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While 2017 was a great year for Canada in many ways, when you take a look at recent IT security trends the news is not as positive (unless you happen to be a professional cybercriminal).

When it comes to mitigating IT security threats, knowledge is power. It's more important than ever to stay on top of trends and one step ahead of unscrupulous cybercriminals. With the year coming to a close, we've published a whitepaper, IT Security Threat Review (from a Canadian perspective) – Fall 2017 that shares information from other industry resources as well as from our own (anonymized) analysis of the DNS traffic of organizations in Canada.

Here are a few highlights from the whitepaper:

The global market for cybersecurity is expected to exceed $120 billion USD.

This translates into a Canadian share that totals CAD $2.26 billion - if you use our share of the global GDP as a proxy. That is a lot of money organizations have to spend on activities that don't directly improve our lives due to the global growth in cyber threats.

The low-price model seems to be working.

A person's complete identity can be bought on the black market for as little as $5 – and this was before the Equifax breach so it may have fallen even lower.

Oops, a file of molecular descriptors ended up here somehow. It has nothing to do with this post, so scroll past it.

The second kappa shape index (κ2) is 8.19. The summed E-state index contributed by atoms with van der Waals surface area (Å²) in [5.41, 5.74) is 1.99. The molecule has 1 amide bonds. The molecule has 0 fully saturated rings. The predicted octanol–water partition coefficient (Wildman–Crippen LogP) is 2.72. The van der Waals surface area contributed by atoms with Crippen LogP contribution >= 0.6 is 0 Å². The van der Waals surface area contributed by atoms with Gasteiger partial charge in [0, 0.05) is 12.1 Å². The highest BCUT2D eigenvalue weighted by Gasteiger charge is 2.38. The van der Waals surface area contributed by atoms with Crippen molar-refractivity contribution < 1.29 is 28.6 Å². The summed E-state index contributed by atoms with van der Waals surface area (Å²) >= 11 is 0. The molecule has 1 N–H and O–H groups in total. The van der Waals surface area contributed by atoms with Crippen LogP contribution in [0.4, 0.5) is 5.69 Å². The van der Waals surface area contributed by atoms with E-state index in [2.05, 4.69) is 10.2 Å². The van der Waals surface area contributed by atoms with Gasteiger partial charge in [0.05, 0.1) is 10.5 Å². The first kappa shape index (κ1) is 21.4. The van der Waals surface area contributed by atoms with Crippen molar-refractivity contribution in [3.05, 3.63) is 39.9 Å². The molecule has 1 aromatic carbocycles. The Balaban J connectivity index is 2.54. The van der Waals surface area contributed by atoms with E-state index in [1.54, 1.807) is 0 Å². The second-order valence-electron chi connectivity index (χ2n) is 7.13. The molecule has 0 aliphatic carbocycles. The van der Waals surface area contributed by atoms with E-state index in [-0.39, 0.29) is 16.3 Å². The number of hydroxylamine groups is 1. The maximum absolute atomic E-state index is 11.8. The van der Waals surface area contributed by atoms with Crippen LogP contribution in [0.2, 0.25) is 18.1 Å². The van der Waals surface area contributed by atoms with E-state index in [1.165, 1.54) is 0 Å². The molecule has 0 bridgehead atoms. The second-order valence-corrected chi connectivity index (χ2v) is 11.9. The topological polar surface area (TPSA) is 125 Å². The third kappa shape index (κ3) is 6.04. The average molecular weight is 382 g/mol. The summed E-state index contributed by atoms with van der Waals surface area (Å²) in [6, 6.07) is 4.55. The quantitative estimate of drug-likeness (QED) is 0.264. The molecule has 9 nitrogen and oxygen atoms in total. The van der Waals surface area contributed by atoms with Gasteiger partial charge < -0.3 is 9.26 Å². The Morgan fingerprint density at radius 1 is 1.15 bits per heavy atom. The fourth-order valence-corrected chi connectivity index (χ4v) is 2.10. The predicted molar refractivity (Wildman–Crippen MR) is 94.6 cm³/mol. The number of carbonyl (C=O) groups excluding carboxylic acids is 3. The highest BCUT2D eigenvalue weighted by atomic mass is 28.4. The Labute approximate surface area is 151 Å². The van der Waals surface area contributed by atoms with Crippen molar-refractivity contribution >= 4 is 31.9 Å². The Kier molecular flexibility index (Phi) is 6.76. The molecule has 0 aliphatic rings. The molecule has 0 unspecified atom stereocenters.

Also notable is that the average ransomware payout is only about $1,000, suggesting that online thieves target even the smallest organizations.

Cybercriminals are picking on Canadians.

Despite having only 0.5 per cent of the global population, Canada is targetted with the fifth most DDoS attacks on Earth. Now that's something to be sorry about. Our share of malware traffic also greatly exceeds what we would expect based on our overall networks size.

CIRA's DNS Firewall service is protecting Canadians.

Now time for a bit of positive news - CIRA's DNS Firewall service is protecting over 225,000 users in active use (and at least that many more users testing the software) and we blocked over 106,000 threats per month. That means the average user clicks on a bad link once every two months. 

Hopefully, some of these statistics will remind you to update your software, maintain excellent passwords and be careful of what you download and click on. For IT professionals it may also be time to look again at your defence-in-depth (or castle defence) scenarios and see where you can bolster it.

For full citations and more information please check out the whitepaper, IT Security Threat Review (from a Canadian perspective) – Fall 2017